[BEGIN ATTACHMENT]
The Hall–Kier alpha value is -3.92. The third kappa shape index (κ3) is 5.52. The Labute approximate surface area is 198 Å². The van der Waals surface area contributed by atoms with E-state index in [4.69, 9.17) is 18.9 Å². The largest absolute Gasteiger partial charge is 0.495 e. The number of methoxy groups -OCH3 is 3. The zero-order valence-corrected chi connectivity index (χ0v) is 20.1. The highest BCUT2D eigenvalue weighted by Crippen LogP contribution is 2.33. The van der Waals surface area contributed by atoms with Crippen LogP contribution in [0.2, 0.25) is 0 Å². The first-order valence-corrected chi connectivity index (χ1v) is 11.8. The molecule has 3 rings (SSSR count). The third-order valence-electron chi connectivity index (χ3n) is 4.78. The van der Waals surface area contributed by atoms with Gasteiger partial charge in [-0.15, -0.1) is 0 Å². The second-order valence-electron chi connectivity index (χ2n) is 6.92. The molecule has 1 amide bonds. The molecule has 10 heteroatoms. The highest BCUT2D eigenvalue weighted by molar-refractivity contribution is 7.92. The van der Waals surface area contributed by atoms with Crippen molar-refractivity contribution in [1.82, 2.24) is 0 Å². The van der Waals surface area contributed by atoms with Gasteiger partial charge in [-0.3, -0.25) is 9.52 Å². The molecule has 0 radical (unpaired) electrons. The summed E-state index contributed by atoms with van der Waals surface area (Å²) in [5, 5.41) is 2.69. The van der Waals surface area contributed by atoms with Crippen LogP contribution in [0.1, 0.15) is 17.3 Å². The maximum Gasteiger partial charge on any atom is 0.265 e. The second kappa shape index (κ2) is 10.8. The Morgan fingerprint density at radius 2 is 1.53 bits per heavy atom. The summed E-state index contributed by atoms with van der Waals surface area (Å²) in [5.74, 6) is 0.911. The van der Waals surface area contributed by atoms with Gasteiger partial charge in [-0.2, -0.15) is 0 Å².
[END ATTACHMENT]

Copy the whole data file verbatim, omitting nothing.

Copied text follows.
The Hall–Kier alpha value is -3.92. The third kappa shape index (κ3) is 5.52. The Labute approximate surface area is 198 Å². The van der Waals surface area contributed by atoms with E-state index in [4.69, 9.17) is 18.9 Å². The largest absolute Gasteiger partial charge is 0.495 e. The number of methoxy groups -OCH3 is 3. The zero-order valence-corrected chi connectivity index (χ0v) is 20.1. The highest BCUT2D eigenvalue weighted by Crippen LogP contribution is 2.33. The van der Waals surface area contributed by atoms with Crippen LogP contribution in [0.2, 0.25) is 0 Å². The first-order valence-corrected chi connectivity index (χ1v) is 11.8. The molecule has 3 rings (SSSR count). The third-order valence-electron chi connectivity index (χ3n) is 4.78. The van der Waals surface area contributed by atoms with Gasteiger partial charge in [-0.15, -0.1) is 0 Å². The second-order valence-electron chi connectivity index (χ2n) is 6.92. The molecule has 1 amide bonds. The molecule has 10 heteroatoms. The highest BCUT2D eigenvalue weighted by molar-refractivity contribution is 7.92. The van der Waals surface area contributed by atoms with Crippen molar-refractivity contribution in [1.82, 2.24) is 0 Å². The van der Waals surface area contributed by atoms with Gasteiger partial charge in [-0.3, -0.25) is 9.52 Å². The molecule has 0 radical (unpaired) electrons. The summed E-state index contributed by atoms with van der Waals surface area (Å²) in [5, 5.41) is 2.69. The van der Waals surface area contributed by atoms with Crippen LogP contribution in [0.1, 0.15) is 17.3 Å². The maximum Gasteiger partial charge on any atom is 0.265 e. The second kappa shape index (κ2) is 10.8. The Morgan fingerprint density at radius 2 is 1.53 bits per heavy atom. The summed E-state index contributed by atoms with van der Waals surface area (Å²) in [5.74, 6) is 0.911. The van der Waals surface area contributed by atoms with Gasteiger partial charge in [-0.2, -0.15) is 0 Å².